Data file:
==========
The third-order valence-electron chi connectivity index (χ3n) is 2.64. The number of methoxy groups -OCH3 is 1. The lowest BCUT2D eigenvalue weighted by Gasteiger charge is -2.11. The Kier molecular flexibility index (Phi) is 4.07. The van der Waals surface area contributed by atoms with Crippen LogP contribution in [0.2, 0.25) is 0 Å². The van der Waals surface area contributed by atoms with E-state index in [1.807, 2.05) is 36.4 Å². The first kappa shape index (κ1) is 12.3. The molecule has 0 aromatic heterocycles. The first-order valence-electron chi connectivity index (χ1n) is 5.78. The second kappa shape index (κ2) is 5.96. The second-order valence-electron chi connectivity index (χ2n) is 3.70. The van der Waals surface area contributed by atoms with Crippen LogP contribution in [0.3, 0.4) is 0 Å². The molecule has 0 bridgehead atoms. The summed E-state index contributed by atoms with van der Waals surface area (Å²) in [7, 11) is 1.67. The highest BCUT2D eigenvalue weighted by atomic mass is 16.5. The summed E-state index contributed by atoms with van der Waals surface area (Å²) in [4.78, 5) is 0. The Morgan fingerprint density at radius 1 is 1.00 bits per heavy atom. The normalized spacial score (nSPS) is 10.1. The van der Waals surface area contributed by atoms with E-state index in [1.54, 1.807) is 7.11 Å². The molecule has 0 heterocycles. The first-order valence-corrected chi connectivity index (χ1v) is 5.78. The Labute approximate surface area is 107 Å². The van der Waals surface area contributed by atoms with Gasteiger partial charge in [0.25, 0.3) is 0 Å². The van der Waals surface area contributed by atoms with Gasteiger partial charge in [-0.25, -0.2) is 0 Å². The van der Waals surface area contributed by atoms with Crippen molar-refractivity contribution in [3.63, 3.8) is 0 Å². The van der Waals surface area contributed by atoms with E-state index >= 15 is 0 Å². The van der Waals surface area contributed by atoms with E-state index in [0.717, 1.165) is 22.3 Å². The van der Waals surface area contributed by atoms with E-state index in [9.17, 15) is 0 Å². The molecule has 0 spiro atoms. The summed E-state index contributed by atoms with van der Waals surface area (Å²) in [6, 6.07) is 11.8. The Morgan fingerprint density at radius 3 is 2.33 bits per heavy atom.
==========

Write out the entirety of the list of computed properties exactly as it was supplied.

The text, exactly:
The third-order valence-electron chi connectivity index (χ3n) is 2.64. The number of methoxy groups -OCH3 is 1. The lowest BCUT2D eigenvalue weighted by Gasteiger charge is -2.11. The Kier molecular flexibility index (Phi) is 4.07. The van der Waals surface area contributed by atoms with Crippen LogP contribution in [0.2, 0.25) is 0 Å². The van der Waals surface area contributed by atoms with E-state index in [1.807, 2.05) is 36.4 Å². The first kappa shape index (κ1) is 12.3. The molecule has 0 aromatic heterocycles. The first-order valence-electron chi connectivity index (χ1n) is 5.78. The second kappa shape index (κ2) is 5.96. The second-order valence-electron chi connectivity index (χ2n) is 3.70. The van der Waals surface area contributed by atoms with Crippen LogP contribution in [0.3, 0.4) is 0 Å². The molecule has 0 bridgehead atoms. The summed E-state index contributed by atoms with van der Waals surface area (Å²) in [7, 11) is 1.67. The highest BCUT2D eigenvalue weighted by atomic mass is 16.5. The summed E-state index contributed by atoms with van der Waals surface area (Å²) in [4.78, 5) is 0. The Morgan fingerprint density at radius 1 is 1.00 bits per heavy atom. The normalized spacial score (nSPS) is 10.1. The van der Waals surface area contributed by atoms with E-state index in [1.54, 1.807) is 7.11 Å². The molecule has 0 heterocycles. The first-order valence-corrected chi connectivity index (χ1v) is 5.78. The Labute approximate surface area is 107 Å². The van der Waals surface area contributed by atoms with Gasteiger partial charge in [0.25, 0.3) is 0 Å². The van der Waals surface area contributed by atoms with Gasteiger partial charge in [-0.25, -0.2) is 0 Å². The van der Waals surface area contributed by atoms with Crippen molar-refractivity contribution in [3.63, 3.8) is 0 Å². The van der Waals surface area contributed by atoms with E-state index >= 15 is 0 Å². The van der Waals surface area contributed by atoms with E-state index in [0.717, 1.165) is 22.3 Å². The van der Waals surface area contributed by atoms with E-state index in [9.17, 15) is 0 Å². The molecule has 0 spiro atoms. The summed E-state index contributed by atoms with van der Waals surface area (Å²) in [6, 6.07) is 11.8. The Morgan fingerprint density at radius 3 is 2.33 bits per heavy atom.